News, Reviews & Coverage of the Artists using Ballpoint Pens, the Artwork They Create, the Tools They Employ & Other Equally Newsworthy but Overlooked Art & Cultural Topics, Worldwide.
Although billed as a mixed-media series — ''conceptual work'' as Poletaev sees it — some drawings were created exclusively in ballpoint (MM-2017-58, pictured), but he is leaving more hatched line-work visible, thinning the layers of lines as the scenes fade to white at the edges or into the distance. He is still drawing recognizable cities such as Venice, but now the canals his gondoliers navigate are rendered with Impressionistic modesty (MM-2017-21, pictured), and the kinds of cable cars familiar from many of his Cityscapes are now shown trolleying through settings less clearly delineated (MM-2017-54, pictured). It's not the first such instance of ballpoint Impressionism, but Poletaev is just as successful in these less-is-more depictions as he is when he is inking a full page. At A4 letter size, the Miniatures are less than half the size of his Cityscapes, meaning less real estate to cover on the blank page. Furthermore, what the artist is not drawing in the new series is now often just as much a part of the compositions as what he is drawing. The sparse, snowy landscape of MM-2017-58 shows the white of the page making up more of the drawing than any of the mediums employed. The results constitute a kind of Poletaev Light.
The classic quality of the new Miniatures gels with Poletaev's conventional approach to art. Drawings of ballerinas (MM-2017-42, pictured) could just as easily date from the 19th century or earlier. The artist is just as old-school in his let-the-work-speak-for-itself reticence to speak at length about his own art. That's still the case with this new portfolio, so we can't rightly tell you why we're suddenly walking with
camels across sand dunes (MM-2017-70, pictured), watching polo matches
or sailing (MM-2017-49, pictured). Luckily, Poletaev's artwork has always
been self-explanatory. A certain mood may be set by the Impressionistic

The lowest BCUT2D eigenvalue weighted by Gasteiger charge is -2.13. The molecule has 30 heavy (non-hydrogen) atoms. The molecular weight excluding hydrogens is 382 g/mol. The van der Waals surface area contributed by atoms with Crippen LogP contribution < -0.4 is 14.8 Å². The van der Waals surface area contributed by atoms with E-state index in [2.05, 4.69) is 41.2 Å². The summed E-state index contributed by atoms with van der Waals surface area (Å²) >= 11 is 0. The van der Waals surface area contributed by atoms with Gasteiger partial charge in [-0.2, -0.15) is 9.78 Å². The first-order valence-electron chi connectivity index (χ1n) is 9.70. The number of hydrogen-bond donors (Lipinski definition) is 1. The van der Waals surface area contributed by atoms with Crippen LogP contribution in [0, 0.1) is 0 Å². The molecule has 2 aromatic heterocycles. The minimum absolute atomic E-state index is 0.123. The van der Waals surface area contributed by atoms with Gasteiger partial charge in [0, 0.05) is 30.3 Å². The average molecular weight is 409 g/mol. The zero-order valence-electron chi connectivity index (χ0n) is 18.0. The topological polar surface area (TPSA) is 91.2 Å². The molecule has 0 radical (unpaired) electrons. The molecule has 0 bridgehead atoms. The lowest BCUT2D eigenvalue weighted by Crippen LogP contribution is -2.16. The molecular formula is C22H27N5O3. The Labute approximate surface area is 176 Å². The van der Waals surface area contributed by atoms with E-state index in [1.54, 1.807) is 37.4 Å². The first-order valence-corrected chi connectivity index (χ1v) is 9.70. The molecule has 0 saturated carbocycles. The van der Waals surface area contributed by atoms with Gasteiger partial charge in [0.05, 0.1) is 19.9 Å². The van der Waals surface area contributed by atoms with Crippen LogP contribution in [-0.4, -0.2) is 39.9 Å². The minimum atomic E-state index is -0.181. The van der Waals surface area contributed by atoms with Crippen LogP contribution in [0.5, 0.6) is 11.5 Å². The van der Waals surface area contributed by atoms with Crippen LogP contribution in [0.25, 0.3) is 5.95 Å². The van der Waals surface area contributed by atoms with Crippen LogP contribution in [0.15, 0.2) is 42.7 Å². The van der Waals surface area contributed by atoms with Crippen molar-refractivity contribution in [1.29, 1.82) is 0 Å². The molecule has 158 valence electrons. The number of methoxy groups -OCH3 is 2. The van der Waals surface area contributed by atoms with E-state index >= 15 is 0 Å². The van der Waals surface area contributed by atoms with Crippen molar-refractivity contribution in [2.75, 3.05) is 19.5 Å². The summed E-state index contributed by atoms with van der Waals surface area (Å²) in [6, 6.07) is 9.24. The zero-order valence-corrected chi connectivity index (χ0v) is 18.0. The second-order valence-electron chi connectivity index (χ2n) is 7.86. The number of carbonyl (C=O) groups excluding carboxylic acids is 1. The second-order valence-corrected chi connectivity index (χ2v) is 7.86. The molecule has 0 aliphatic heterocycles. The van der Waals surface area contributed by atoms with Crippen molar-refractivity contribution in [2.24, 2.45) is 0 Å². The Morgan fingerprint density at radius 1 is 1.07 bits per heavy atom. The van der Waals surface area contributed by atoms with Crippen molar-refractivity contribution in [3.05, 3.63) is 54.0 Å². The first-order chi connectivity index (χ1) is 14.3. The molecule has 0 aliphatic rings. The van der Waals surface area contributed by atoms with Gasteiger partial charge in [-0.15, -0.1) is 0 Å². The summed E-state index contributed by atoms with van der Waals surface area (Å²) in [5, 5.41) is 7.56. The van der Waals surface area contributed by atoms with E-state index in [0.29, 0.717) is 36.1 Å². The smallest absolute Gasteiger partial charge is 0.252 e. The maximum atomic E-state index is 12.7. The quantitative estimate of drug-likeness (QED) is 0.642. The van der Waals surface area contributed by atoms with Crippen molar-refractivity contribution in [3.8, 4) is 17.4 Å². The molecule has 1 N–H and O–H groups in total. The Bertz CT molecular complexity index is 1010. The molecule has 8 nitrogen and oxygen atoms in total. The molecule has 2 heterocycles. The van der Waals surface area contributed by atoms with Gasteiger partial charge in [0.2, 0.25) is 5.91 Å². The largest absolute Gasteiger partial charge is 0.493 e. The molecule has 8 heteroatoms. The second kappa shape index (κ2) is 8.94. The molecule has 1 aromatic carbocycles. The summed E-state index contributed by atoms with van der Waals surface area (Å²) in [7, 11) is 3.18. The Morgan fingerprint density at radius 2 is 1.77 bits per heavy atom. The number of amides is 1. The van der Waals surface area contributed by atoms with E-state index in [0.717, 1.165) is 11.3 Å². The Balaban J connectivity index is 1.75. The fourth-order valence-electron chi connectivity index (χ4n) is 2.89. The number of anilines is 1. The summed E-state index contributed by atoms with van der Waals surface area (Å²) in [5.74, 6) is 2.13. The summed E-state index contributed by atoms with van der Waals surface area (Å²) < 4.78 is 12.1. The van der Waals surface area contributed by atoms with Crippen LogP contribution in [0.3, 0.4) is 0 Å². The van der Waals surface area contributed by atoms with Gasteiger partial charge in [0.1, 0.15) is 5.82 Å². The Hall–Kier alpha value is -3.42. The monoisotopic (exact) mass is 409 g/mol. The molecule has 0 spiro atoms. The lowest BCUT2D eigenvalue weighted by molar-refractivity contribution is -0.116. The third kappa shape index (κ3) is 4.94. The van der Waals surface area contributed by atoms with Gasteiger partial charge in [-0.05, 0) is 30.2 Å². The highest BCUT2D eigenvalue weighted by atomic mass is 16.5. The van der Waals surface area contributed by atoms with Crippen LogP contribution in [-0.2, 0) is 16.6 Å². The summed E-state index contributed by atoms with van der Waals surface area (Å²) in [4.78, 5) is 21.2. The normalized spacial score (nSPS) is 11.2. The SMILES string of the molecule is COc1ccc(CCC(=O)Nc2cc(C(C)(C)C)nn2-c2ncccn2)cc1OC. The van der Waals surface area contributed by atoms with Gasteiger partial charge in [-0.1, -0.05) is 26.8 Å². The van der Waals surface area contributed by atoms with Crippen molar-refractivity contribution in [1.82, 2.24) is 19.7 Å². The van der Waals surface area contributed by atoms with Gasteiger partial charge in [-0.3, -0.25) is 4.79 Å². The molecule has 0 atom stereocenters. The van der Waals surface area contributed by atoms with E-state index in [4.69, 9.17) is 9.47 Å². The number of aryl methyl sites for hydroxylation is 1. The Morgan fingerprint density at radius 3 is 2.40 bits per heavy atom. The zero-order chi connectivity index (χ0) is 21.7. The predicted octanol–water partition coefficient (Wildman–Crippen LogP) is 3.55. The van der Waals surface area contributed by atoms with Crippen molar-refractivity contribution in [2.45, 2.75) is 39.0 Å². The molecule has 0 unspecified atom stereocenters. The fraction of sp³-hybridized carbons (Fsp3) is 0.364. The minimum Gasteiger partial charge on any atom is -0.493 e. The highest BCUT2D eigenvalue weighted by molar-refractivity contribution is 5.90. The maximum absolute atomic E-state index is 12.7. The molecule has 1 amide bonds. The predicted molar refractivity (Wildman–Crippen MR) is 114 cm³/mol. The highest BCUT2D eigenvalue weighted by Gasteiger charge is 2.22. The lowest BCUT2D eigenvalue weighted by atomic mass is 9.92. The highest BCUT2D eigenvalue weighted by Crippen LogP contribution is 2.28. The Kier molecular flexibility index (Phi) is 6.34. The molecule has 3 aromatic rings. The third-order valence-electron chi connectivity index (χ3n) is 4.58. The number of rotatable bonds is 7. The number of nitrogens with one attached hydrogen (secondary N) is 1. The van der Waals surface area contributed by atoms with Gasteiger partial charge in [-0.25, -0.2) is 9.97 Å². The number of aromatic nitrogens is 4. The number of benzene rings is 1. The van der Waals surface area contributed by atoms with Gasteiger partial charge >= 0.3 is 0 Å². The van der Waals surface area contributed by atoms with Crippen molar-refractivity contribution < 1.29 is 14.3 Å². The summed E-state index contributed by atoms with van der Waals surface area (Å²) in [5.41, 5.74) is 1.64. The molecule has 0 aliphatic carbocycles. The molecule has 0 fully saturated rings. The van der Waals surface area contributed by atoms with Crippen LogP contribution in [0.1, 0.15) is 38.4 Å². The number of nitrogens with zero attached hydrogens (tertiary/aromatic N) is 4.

touch, but the picture is the picture; camels, horses, boats — Poletaev
doesn't even assign titles. ''The gallery or viewer can attach their own titles,''
he says of the series. Poletaev's choice of subject matter has always been
safe, to be sure — one can easily imagine prints of these works decorating
the walls of fine hotels in the heart of any of the cities Poletaev has
presented — but it is also free of pretense. What you see is what you get.
Artwork, at right & below-right : MM-2017-49, MM-2017-4, both 2017, ballpoint pen, graphite & watercolor on A4-size watercolor paper, 21 x 29.7cm (8.27 x 11.75'').
Below : Pedestrian Crossing 2016, ballpoint pen on paper, 73 x 55cm (30 x 22'').
All artwork © Andrey Poletaev・For more art, info, contact: www.poletaevart.com
PENNAME by R. Bell posted May 13, 2017
TITLE ・DATE ・MEDIUM ・SIZE
Poletaev Light might not be enough for longtime fans spoiled to his richly detailed Cityscapes, but the artist promises more of those, too. One of his most recent, Pedestrian Crossing (2016, pictured), shows Poletaev continuing to do what he does best: ballpoint precision in every shadow, reflection and architectural detail. Contemporary art enthusiasts with overly intellectualized tastes might require more than what is offered in Poletaev's Miniatures — many of which are now with an American representative in Nashville, Tennessee, awaiting exhibition — and there are already apps which alter photographs in similar ways, but that's where the ballpoint 'wow' factor comes into play, trumping modern hi-definition computer-programmed effects with good ol' hands-on mastery of the pen, even when there's more paper than ink・
INPRINT by X. Xxx posted March 1, 2016
Since 2014・Volume 4